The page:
BALTIMORE -- For Cal Ripken Jr., Tuesday was yet another opportunity to take the field at Camden Yards, despite whatever was physically ailing him.
Ripken -- on hand for the ceremonial first pitch as the Orioles paid tribute to his iconic moment in playing in his Major League-record 2,131st consecutive game -- had a biking accident earlier in the day and flipped over his handle bars, jamming his right shoulder. As he relayed the story to the large group of media on hand for the 20th anniversary celebration of Sept. 6, 1995, the Iron Man couldn't help but quip: "I still would have played."
Yes, much has changed from Ripken's record-breaking moment two decades ago. His little kids are now in their 20s, he no longer fits in that black-and-orange uniform and, occasionally, he has to tell some of the children he's involved with in the Cal Ripken World Series to Google him. Ripken -- as he warned in his press conference -- also threw his pitch, to former teammate Brady Anderson, from about halfway to the mound. But in some cases it seems like 2,131 was just yesterday: that ovation, the gestures to his father, the late Cal Ripken Sr., and that iconic lap around Oriole Park.
"That's kind of hit me hard the last week or two, when I've been reminiscing about it; lost Dad way too early," Ripken said of Senior, who passed away March 25, 1999. "It was good to see some of the interviews and see him come to life, to me. It was just a wonderful celebration -- one you couldn't choreograph, you can't plan out, make right."
Ripken was pushed by several teammates to make the lap, the only move he admitted Tuesday was probably pre-planned. But as Ripken, who turned 55 last week, looks back on another milestone of the streak, he's proud to be known for it. A World Series championship, American League MVP Award and numerous All-Star Games are nice on the resume, but Ripken is OK with being known most for suiting up every day for nearly 17 years.
"I don't look at it as that unbreakable record everyone else does. Someone told me it was 56 years that [Yankee legend] Lou Gehrig had the record, and that kind of blew me away," Ripken said. "I don't know if it makes it more special or not. The streak happened because it was a byproduct of wanting to play and loving to play and being taught that your job was to come to the ballpark ready to play.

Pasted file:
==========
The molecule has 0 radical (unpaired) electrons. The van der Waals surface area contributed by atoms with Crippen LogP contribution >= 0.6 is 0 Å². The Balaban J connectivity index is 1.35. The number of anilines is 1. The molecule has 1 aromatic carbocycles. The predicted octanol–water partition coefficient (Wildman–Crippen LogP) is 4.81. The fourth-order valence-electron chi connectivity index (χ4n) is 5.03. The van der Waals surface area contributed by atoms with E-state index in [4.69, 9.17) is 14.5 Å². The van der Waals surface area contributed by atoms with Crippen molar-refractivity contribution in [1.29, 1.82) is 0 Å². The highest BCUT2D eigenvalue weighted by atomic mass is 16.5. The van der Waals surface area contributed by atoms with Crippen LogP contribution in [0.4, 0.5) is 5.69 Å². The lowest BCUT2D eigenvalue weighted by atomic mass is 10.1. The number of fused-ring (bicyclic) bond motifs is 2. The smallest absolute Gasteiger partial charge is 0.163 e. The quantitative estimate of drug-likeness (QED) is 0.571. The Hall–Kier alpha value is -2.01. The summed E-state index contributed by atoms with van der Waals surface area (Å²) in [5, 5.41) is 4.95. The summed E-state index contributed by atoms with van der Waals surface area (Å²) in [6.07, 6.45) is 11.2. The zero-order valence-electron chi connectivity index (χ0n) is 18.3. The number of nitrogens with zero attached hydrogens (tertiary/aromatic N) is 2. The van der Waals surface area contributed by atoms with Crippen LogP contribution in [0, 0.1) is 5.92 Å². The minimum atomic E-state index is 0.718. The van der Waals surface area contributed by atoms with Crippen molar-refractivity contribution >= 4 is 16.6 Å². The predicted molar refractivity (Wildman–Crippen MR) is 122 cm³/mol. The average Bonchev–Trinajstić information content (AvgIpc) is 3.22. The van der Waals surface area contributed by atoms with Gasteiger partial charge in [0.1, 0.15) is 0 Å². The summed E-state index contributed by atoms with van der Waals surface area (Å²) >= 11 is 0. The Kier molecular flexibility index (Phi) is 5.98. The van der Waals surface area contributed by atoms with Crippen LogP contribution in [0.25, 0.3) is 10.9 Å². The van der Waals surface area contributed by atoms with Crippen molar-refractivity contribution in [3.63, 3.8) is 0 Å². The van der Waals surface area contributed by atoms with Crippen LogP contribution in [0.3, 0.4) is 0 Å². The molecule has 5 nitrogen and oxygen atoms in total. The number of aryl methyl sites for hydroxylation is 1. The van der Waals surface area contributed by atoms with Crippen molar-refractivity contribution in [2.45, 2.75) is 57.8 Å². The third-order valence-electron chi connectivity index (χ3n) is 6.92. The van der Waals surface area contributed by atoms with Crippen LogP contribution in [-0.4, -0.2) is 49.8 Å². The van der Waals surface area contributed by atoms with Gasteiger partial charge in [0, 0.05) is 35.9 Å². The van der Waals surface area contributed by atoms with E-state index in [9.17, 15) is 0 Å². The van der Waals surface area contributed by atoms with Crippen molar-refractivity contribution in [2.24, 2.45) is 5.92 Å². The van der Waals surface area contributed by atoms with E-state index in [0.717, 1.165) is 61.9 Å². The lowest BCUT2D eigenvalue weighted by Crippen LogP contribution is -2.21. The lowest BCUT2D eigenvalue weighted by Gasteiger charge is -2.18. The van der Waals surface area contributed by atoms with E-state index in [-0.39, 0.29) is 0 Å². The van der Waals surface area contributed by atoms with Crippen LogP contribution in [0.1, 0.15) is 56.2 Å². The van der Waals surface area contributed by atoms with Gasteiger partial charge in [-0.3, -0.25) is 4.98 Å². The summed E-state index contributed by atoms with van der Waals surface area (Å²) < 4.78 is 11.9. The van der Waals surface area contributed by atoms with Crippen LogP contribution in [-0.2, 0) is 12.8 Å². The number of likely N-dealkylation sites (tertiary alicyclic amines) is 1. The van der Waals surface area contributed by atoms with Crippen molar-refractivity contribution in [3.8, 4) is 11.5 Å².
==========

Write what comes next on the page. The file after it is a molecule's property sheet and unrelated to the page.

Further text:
"I am very proud of the fact that I could be counted on, by my manager and teammates. I look at it as really a series of meeting the challenges of today. I'm very proud of that."
The record is highly regarded as unbreakable. Consider this: Manny Machado, who has played every game for the Orioles this season, is the only active player in the Majors to have done so. He'd have his work cut out for him to even sniff Ripken's streak.
"I know that I still have the Tucson [Ariz.] newspaper of when it happened -- it's with all my baseball cards, so even back then I knew it was a big deal," said Orioles shortstop J.J. Hardy. "It's pretty cool to see this tonight. I can't believe it's been 20 years."
Hardy agrees with the majority in that 2,131, in an age of new records and milestones being set every year, is safe.
"I just don't see, to play 162 in one year is a really big accomplishment now," he said. "To do that for how many years? That's pretty ridiculous. Amazing."
Ripken Jr. has been in town to celebrate the fifth, 10th and 15th anniversaries of the streak. Somehow, though, 20 felt a little different.
"I think the longer you get out, the more you kind of reflect and look back at other things," he said. "Anniversaries are good to look and reflect and be thankful for those moments. I guess they become a little bigger the longer they go."